Pat Mercer’s Bill might deter the Crown Prosecution Service from bringing the cases which currently end in an acquittal. Although that is well and good, it is not going to transform household safety. Nor would the remedy proposed by the former Metropolitan Police Commissioner, Sir John Stevens. He seemed to be suggesting that householders would be wise to invest in a baseball bat. Those burly enough to use such a weapon successfully probably already possess some effective blunt instrument. Wrested away from weaker hands, the baseball bat would merely enhance the burglar’s armoury.
If we want all victims of burglary to be able to defend themselves, there is only one solution. In most American states, householders are allowed to have guns and use them against menacing intruders. In these states, the burglary rate is much lower than in the UK, because house-breaking is simply too dangerous a profession.
Why should armed householders not have a similar effect in Britain? Yet most of us would still prefer the state to have a monopoly of fire-armed force, at least in urban areas. We have not abandoned all hope in the police.
That might rapidly change, at least in London, if we are to judge by a letter which the new Metropolitan Commissioner, Sir Ian Blair, sent to the London Evening Standard on Tuesday. It is worth digging out, for as an example of pompous complacency by a senior policeman, it is unsurpassed since the days when Sherlock Holmes was making mock of Lestrade and his fellows in the pages of Conan Doyle.
Sir Ian is more at home consorting with sociologists than catching criminals. When he means robbery, he refers to ‘acquisitive crime’. But he makes it clear where his priorities lie. ‘I have argued for years that we must absolutely beware of creating ghettoes of affluence behind iron gates.’ Why should we beware? If John Monckton had lived behind such gates, he might still be alive. If Londoners despair of protection from the police — on burglary, almost all do — it is natural that they should seek their own defences. Confronted by his own force’s failure, Ian Blair demands equality of misery. It is unlikely that anyone will heed him. Indeed, if he continues in this vein, he will be acting as the marketing manager for the firms which build secure housing estates.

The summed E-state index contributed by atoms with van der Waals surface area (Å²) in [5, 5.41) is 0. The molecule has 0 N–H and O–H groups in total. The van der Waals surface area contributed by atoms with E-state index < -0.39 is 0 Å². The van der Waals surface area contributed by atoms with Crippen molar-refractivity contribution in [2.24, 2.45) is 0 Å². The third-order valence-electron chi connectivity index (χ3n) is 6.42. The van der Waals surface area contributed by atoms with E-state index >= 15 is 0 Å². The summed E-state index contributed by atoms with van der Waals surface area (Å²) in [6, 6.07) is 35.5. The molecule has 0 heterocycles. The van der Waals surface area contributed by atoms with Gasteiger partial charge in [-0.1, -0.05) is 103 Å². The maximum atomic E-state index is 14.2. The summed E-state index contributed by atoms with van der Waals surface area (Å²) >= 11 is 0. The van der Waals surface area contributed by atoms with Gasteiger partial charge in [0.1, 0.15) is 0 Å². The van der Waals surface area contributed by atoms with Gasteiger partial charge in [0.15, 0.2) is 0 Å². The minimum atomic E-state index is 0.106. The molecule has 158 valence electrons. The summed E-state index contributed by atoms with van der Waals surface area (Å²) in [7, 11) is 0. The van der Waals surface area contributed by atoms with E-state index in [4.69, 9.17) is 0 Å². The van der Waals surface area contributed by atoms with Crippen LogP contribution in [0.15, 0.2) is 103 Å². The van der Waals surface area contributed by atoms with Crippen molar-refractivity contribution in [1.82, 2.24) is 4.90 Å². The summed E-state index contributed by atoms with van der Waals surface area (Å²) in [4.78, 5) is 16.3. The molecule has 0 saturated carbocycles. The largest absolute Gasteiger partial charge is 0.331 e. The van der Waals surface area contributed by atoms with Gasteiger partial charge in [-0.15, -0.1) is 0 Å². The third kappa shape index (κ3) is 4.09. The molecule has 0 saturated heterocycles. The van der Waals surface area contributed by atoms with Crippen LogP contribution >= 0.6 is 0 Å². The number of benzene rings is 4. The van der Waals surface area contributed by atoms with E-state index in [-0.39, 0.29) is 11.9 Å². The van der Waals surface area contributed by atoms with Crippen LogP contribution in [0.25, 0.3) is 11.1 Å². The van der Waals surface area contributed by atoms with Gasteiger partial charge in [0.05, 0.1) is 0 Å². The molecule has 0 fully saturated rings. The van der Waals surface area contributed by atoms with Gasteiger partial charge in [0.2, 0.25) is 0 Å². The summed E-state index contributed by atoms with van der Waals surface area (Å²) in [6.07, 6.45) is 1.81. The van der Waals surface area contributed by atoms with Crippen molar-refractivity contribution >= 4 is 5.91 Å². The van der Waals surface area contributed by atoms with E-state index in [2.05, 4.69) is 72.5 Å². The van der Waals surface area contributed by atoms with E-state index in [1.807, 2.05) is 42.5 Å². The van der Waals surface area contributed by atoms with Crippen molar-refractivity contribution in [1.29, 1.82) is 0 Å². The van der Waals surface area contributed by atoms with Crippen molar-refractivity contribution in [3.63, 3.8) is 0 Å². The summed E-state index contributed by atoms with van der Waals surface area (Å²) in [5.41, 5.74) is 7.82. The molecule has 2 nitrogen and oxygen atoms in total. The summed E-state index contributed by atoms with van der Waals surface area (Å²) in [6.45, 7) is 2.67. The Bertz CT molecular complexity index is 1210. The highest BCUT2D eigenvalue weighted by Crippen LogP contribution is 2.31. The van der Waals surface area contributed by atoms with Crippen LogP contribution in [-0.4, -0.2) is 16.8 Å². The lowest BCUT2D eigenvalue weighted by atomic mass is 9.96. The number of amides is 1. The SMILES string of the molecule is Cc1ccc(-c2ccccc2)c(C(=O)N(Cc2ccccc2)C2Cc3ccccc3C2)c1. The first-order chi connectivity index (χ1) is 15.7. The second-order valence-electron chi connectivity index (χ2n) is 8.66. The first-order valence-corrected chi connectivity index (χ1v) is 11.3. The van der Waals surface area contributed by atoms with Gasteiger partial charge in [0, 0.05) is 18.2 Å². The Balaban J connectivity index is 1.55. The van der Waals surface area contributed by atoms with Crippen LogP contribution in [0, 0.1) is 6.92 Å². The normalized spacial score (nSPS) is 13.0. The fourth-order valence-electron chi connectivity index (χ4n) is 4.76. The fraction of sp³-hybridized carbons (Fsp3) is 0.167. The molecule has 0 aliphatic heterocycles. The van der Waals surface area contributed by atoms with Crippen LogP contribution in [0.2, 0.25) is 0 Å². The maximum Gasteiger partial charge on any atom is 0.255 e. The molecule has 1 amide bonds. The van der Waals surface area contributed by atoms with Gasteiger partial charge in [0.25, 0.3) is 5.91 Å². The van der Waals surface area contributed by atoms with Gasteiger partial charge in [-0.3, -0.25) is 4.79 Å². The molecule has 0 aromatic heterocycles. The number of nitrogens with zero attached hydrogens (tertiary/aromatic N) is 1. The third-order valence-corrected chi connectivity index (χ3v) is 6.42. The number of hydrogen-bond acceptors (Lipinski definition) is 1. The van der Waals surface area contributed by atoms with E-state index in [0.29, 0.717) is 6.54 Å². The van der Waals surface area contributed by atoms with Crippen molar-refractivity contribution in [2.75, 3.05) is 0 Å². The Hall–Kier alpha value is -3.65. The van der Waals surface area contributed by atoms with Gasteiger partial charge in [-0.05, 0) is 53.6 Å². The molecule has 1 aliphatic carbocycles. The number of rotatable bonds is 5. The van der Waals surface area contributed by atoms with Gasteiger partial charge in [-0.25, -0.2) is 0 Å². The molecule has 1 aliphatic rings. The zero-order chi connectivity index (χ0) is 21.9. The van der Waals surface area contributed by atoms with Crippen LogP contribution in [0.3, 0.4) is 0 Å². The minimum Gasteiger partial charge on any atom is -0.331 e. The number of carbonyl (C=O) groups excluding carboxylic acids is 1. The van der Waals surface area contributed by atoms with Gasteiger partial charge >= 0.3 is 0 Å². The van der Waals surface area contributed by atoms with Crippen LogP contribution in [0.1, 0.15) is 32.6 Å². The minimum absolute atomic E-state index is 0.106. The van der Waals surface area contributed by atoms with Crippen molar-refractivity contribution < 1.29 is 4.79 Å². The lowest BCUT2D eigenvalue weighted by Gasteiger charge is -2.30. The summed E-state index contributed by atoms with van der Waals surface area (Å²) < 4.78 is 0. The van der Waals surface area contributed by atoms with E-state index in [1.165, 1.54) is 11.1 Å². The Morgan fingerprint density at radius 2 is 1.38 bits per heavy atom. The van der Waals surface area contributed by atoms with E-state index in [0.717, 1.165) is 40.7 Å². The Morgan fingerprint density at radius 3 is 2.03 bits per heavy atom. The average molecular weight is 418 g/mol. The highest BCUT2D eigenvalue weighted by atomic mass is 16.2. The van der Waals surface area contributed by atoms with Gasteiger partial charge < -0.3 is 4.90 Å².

It often seems as if the police are either promoting the wrong people or failing to recruit the right ones. There is a failure of leadership, which will not be rectified by requiring ambitious policemen to attend conferences and prattle in socio-babble. The current structure of British policing still owes a great deal to Sir Robert Peel. After more than a century and a half, it may be time for a fundamental re-examination, to ensure that we have the right policemen, properly organised and led, with good pay and high morale, to deal with crime.
That is not impossible. Around half of all crimes are committed by a quarter of a million males between the ages of 15 and 24. Given the power of modern computers, why should all their names not be on police files within six months, so that their activities can be monitored? If we add in their siblings and elders, we are still only dealing with about one and a half million people. Equipped with a proper police force, the rest of us should be able to deal with such a small criminal underclass, without having to buy guns. If 50 million law-abiding Britons are too wet to cope with the criminal minority, we might as well give up and apply to be the Commissioner of the Metropolitan Police.